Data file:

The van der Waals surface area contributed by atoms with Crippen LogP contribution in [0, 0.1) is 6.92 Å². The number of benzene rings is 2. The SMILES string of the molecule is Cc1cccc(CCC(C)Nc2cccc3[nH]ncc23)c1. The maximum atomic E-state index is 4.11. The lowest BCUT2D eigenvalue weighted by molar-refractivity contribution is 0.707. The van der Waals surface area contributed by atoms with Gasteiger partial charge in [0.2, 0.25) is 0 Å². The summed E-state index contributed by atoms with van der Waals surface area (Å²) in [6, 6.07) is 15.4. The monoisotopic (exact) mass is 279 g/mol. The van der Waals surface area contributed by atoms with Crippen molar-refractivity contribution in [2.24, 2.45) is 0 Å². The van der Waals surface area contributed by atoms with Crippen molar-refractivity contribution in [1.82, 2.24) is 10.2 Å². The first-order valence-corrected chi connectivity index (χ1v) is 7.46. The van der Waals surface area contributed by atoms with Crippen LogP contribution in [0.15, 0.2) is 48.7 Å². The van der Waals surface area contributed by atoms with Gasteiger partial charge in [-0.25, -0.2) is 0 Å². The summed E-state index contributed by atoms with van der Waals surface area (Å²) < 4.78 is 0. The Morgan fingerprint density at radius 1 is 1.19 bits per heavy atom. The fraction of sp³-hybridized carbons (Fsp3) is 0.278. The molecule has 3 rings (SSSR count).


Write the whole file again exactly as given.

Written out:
The van der Waals surface area contributed by atoms with Crippen LogP contribution in [0, 0.1) is 6.92 Å². The number of benzene rings is 2. The SMILES string of the molecule is Cc1cccc(CCC(C)Nc2cccc3[nH]ncc23)c1. The maximum atomic E-state index is 4.11. The lowest BCUT2D eigenvalue weighted by molar-refractivity contribution is 0.707. The van der Waals surface area contributed by atoms with Gasteiger partial charge in [0.2, 0.25) is 0 Å². The summed E-state index contributed by atoms with van der Waals surface area (Å²) in [6, 6.07) is 15.4. The monoisotopic (exact) mass is 279 g/mol. The van der Waals surface area contributed by atoms with Crippen molar-refractivity contribution in [2.24, 2.45) is 0 Å². The van der Waals surface area contributed by atoms with Crippen molar-refractivity contribution in [1.82, 2.24) is 10.2 Å². The first-order valence-corrected chi connectivity index (χ1v) is 7.46. The van der Waals surface area contributed by atoms with Crippen LogP contribution in [0.15, 0.2) is 48.7 Å². The van der Waals surface area contributed by atoms with Gasteiger partial charge in [-0.25, -0.2) is 0 Å². The summed E-state index contributed by atoms with van der Waals surface area (Å²) < 4.78 is 0. The Morgan fingerprint density at radius 1 is 1.19 bits per heavy atom. The fraction of sp³-hybridized carbons (Fsp3) is 0.278. The molecule has 3 rings (SSSR count).